That sounds like a big challenge. Once I got the job to head up the Bureau Local, my job was to design it, hire for it, make it happen, and it just became so much more than that. I think back on it now, and for me, there was a little bit of naivety about what that challenge would look like, but also to think that we thought we knew how it would turn out is a whole other thing.
With over nearly 400 local stories published subsequently, after a couple of years down the line, how’s that mission evolved then?
The mission is still there. I would argue this is true of all of these conversations that we’re having about innovation in journalism. The mission of journalism is to tell important stories and to get information out in a way that is useful to society. We have to keep reimagining the way that we do that.
I think the mission of Bureau Local is to support the information getting out locally, so that it can spark change, and to contribute to that through investigative journalism. The challenge really evolved to be – instead of just collaborating in a traditional sense of partnership – we really embrace the idea of collaboration.
We called for technologists, we called for members of the public, we called for experts. We talked about it as ‘our collaborations are people committing acts of journalism with us’. So it’s about contributing what you can to making sure that there is public interest information, holding power to account at a local level.
I think that’s what’s been an interesting appeal about the Bureau Local. It didn’t come in to simply be a top-down exercise. It wasn’t that we were gonna do investigations, and if you can just publish them, that’d be great. It was truly about saying, in order to fix this problem and this challenge that this industry has, we have to think about things differently.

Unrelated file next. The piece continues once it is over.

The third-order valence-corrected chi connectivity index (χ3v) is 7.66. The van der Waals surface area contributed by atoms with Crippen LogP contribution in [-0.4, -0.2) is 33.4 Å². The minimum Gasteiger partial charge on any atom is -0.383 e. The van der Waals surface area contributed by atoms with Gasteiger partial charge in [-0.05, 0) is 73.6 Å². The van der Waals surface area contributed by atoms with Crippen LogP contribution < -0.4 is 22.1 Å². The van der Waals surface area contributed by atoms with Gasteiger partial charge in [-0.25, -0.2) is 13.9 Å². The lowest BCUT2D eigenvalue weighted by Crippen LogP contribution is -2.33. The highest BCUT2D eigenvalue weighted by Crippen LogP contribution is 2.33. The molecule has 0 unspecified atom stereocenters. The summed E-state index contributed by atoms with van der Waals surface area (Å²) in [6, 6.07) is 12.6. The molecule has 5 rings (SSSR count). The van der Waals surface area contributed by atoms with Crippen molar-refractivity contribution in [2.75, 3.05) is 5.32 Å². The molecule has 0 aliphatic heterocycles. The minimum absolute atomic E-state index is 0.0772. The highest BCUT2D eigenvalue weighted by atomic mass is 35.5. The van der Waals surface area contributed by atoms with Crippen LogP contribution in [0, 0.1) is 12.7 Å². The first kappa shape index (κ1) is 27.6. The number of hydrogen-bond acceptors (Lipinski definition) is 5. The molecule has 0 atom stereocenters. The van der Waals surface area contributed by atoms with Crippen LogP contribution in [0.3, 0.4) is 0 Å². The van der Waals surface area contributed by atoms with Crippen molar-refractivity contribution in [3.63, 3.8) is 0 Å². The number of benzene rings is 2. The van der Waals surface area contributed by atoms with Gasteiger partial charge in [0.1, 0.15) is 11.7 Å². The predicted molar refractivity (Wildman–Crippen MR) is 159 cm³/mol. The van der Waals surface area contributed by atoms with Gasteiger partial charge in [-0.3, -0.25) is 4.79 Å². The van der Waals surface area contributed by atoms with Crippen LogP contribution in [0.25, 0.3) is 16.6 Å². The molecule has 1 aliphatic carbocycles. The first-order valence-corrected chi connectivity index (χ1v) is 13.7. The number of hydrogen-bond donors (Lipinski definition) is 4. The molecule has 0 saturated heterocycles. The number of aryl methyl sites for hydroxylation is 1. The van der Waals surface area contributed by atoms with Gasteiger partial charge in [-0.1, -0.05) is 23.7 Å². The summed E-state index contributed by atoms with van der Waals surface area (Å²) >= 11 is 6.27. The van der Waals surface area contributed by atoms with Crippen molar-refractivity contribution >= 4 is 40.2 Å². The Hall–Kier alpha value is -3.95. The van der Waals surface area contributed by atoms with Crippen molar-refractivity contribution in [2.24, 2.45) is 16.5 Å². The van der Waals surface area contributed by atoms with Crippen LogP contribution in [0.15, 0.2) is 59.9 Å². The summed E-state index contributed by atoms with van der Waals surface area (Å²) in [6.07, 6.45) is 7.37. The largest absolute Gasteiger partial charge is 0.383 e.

We tell people in advance what we’re investigating. We had a story that just broke yesterday around Amazon’s dominance in the local job market during the pandemic, and the fact that workers in the warehouses are on zero-hour contracts. We landed the story because people were telling us, ‘I’m scared about what’s happening to precarious work, what is going to happen to all of us, and this needs to be investigated. It needs to be done in a way that we can contribute to it’.
That’s been the unique thing: how do you create collaborations in a way that is almost like product thinking or user thinking, to think about how can people contribute. The things we really think are vital to journalism are that you need to hear from people who are affected by the issue, people whose lives are directly touched by this. You need to hear from people who are deeply knowledgeable and are embedded in the issue. This might be researchers, activists, NGOs, whatever that might be. And you need people who can change the issue or raise the issue. Those could be people in power that are contributing to that.
One of our big investigations at the Bureau was called ‘Make Them Count’. It was looking at those who die homeless, and we found that there was no record being collected of how many people die homeless. We and our network decided that we would take this challenge on and we began crowdsourcing it with local GPs and doctors and charities and reporters.
We would start to begin to collect records of people dying homeless. That went on to spark the government to begin producing their own statistics. We did a lot of investigations on why those people were dying as well and tried to tell their stories.
From the Bureau Local’s perspective, what are its own plans? If each individual story is an experiment, what the goals over the next couple of years? Is it to scale up? Is it to increase the frequency of stories? Is it to, as you mentioned, keep collaborating with people who will tell you what the stories that matter to the public are?